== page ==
How to Calculate your Leangains Macros

Andy MorganDiet & Nutrition1749 Comments

How to calculate your leangains macros

Important Update (March 5th, 2014)

Welcome. Having being read over 750,000 times now this guide by far the most popular post on the site and continues to be, despite it being nearly three years since the original publication.

Though I’ve updated the guide here over the years, I’ve progressed massively as a coach since, and using those client experiences as well as the feedback and questions I’ve received (on this post, over 1000 comments) I’ve put together a much more complete version for you, the series of articles The Nutritional Hierarchy of Importance for Fat Loss and Muscle Growth. It requires more reading, but it’s far better, and has pretty much everything you need to be successful. Go make yourself a cup of tea, get a pen and notepad, and take your time over it.


Calculating your Leangains Macros

This is just my interpretation of how a person may go about calculating their macros according to the principles written for us by Martin on Leangains.com. The only person that knows how Martin calculates things for his clients is Martin himself. Real-world experience, study, passion for what he does and really hard work are what make the results he gets for clients so seemingly magical.

While the method for calculating the macros and fine tuning them can be a little complex, the implementation of the diet once have your macros is very simple. Don’t be put off by the maths below.

Firstly, the calculations I have outlined below will work best if you follow the simplified macro-counting rules that I used to achieve this 7 week transformation. It’s a short article, please read them.

Secondly, the guide below will set you going in the right direction, however it will be up to you to monitor your progress objectively, and then fiddle with your macro ratios and overall macro intake to get your physique to the level you want.

Thirdly,  I cannot possibly write everything down in one article, there are too many variants to consider, physical, hormonal and otherwise. There can never be a “one formula fit’s all” (which is why I’m not a fan of online spreadsheet macro calculators).

If you do not want to, or don’t feel you can do it then I offer you two options:

  1. Try the Basic Set-Up of the diet. If you’re new to leangains it will work, you will get leaner but probably not to the point of abs lean. At that point you will be much more in tune with your body and more motivated to give this a go yourself, so come back then. It can be fun and rewarding to try.
  2. Hire me, or better still hire Martin (if you can get your hands on him) for a consultation.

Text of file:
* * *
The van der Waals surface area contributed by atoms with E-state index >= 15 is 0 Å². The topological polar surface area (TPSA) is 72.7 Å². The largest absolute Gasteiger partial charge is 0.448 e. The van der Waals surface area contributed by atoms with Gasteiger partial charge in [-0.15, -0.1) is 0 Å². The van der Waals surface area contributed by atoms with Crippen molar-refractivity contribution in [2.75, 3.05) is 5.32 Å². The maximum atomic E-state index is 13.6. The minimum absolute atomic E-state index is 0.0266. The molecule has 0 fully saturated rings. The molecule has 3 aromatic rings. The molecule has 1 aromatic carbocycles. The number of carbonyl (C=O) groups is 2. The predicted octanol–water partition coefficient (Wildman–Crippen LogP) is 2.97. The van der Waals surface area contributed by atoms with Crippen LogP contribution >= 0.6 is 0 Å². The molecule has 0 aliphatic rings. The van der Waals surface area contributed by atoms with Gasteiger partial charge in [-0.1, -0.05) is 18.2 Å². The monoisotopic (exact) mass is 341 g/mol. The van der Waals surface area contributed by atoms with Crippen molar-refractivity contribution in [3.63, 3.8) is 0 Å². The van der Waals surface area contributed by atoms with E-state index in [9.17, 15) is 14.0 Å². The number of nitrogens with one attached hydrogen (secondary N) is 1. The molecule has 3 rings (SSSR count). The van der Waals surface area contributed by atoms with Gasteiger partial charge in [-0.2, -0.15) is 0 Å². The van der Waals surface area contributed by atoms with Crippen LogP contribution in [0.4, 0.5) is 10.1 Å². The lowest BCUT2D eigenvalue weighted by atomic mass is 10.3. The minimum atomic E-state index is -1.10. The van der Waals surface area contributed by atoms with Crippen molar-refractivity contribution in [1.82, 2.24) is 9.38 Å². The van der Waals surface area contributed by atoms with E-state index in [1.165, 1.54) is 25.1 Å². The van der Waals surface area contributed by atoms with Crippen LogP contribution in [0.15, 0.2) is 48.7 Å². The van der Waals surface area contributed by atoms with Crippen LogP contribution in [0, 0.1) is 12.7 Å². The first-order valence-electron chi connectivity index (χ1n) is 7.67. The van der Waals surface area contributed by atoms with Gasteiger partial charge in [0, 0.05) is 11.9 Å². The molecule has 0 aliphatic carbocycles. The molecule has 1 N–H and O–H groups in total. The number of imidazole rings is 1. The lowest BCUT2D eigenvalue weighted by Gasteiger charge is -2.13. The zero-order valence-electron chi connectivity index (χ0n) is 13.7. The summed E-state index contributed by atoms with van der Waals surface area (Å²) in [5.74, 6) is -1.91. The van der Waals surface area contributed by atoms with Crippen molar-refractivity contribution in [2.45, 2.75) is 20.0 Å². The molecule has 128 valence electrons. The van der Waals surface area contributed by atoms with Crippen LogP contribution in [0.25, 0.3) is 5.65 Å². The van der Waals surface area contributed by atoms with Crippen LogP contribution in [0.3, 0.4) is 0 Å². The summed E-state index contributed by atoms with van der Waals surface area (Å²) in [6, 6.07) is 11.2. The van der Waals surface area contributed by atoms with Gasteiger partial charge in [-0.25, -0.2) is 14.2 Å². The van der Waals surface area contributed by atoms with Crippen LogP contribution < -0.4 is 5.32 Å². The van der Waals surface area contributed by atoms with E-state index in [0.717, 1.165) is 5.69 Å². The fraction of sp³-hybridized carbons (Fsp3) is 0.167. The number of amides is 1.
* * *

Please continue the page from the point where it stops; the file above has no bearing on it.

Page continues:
The Steps

Step 1. Calculate your BMR.

Step 2. Adjust for Activity

Step 3. Choose to ‘Cut’, ‘Slow-Bulk’ or gradual ‘Body-Recomposition’

Step 4. Calculate a Training-Day and Rest-Day Calorie Figure

Step 5. Calculate your Macro Targets for Training-Days and Rest-Days

Step 6. Make your Menu from these Macros.


Step 1. Calculate your BMR

I like to call BMR your ‘coma calories’. – The energy intake you need, should you fall into a coma, to maintain your body weight. There are a variety of formulas, all of which produce a guess at best, however we need a figure to work with. Please choose a different formula if you wish.

Metric BMR Formula* (*Harris-Benedict)

Women: BMR = 655+ ( 9.6 x weight in kilos )+( 1.8 x height in cm ) – ( 4.7 x age in years )
Men: BMR = 66+ ( 13.7 x weight in kilos ) + ( 5 x height in cm ) – ( 6.8 x age in years )

If you’re obese then the above formula will overestimate your BMR, and if you are very lean then the above formula will underestimate your BMR. If you have an idea of your body fat percentage then you’re best using the Katch-McArdle BMR Formula.

Katch-McArdle BMR Formula:

BMR (men and women) = 370 + (21.6 X lean mass in kg)


Step 2. Adjust for Activity

You need to add an ‘activity multiplier’ (x1.2~x1.9) to your BMR depending on your lifestyle/training.

  • Sedentary (little or no exercise): BMR x 1.2
  • Lightly active (easy exercise/sports 1-3 days/week): BMR x 1.375
  • Moderately active (moderate exercise/sports 3-5 days/week): BMR x 1.55
  • Very active (hard exercise/sports 6-7 days a week): BMR x 1.725
  • Extremely active (very hard exercise/sports and physical job): BMR x 1.9

It’s essential to realise that any calculation will just be a best guess, which is why I used the words “likely range” to describe the calculations above. This is because spontaneous physical activity (a.k.a. NEAT, written about here) – fidgeting, moving around, propensity to take stairs vs elevator etc. – will vary greatly between people.

This means that two 6ft, 200lb males, with the same 15% body fat and training regimes may find their maintenance calorie needs vastly different. One guy may need 2500kCal a day to maintain his weight, the other 3250kCal.